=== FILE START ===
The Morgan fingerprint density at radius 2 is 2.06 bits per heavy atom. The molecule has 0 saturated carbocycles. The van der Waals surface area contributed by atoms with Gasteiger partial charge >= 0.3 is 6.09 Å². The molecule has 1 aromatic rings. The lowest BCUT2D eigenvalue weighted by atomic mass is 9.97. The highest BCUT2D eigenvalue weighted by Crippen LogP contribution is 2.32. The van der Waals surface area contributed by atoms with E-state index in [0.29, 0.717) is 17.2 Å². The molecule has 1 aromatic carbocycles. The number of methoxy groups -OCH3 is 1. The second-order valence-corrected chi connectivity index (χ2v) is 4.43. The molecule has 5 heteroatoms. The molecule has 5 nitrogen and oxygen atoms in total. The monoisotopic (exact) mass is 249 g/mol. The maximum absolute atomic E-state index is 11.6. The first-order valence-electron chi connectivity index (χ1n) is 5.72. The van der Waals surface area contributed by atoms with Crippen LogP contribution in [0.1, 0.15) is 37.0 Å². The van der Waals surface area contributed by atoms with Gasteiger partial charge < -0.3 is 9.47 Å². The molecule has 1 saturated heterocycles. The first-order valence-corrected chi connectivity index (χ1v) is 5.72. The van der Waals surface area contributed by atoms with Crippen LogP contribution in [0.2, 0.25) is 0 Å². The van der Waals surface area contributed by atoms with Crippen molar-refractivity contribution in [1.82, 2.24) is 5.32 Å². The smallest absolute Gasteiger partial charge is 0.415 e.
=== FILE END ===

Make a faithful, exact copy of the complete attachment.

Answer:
The Morgan fingerprint density at radius 2 is 2.06 bits per heavy atom. The molecule has 0 saturated carbocycles. The van der Waals surface area contributed by atoms with Gasteiger partial charge >= 0.3 is 6.09 Å². The molecule has 1 aromatic rings. The lowest BCUT2D eigenvalue weighted by atomic mass is 9.97. The highest BCUT2D eigenvalue weighted by Crippen LogP contribution is 2.32. The van der Waals surface area contributed by atoms with E-state index in [0.29, 0.717) is 17.2 Å². The molecule has 1 aromatic carbocycles. The number of methoxy groups -OCH3 is 1. The second-order valence-corrected chi connectivity index (χ2v) is 4.43. The molecule has 5 heteroatoms. The molecule has 5 nitrogen and oxygen atoms in total. The monoisotopic (exact) mass is 249 g/mol. The maximum absolute atomic E-state index is 11.6. The first-order valence-electron chi connectivity index (χ1n) is 5.72. The van der Waals surface area contributed by atoms with Crippen LogP contribution in [0.1, 0.15) is 37.0 Å². The van der Waals surface area contributed by atoms with Gasteiger partial charge < -0.3 is 9.47 Å². The molecule has 1 saturated heterocycles. The first-order valence-corrected chi connectivity index (χ1v) is 5.72. The van der Waals surface area contributed by atoms with Crippen LogP contribution in [0.2, 0.25) is 0 Å². The van der Waals surface area contributed by atoms with Crippen molar-refractivity contribution in [1.82, 2.24) is 5.32 Å². The smallest absolute Gasteiger partial charge is 0.415 e.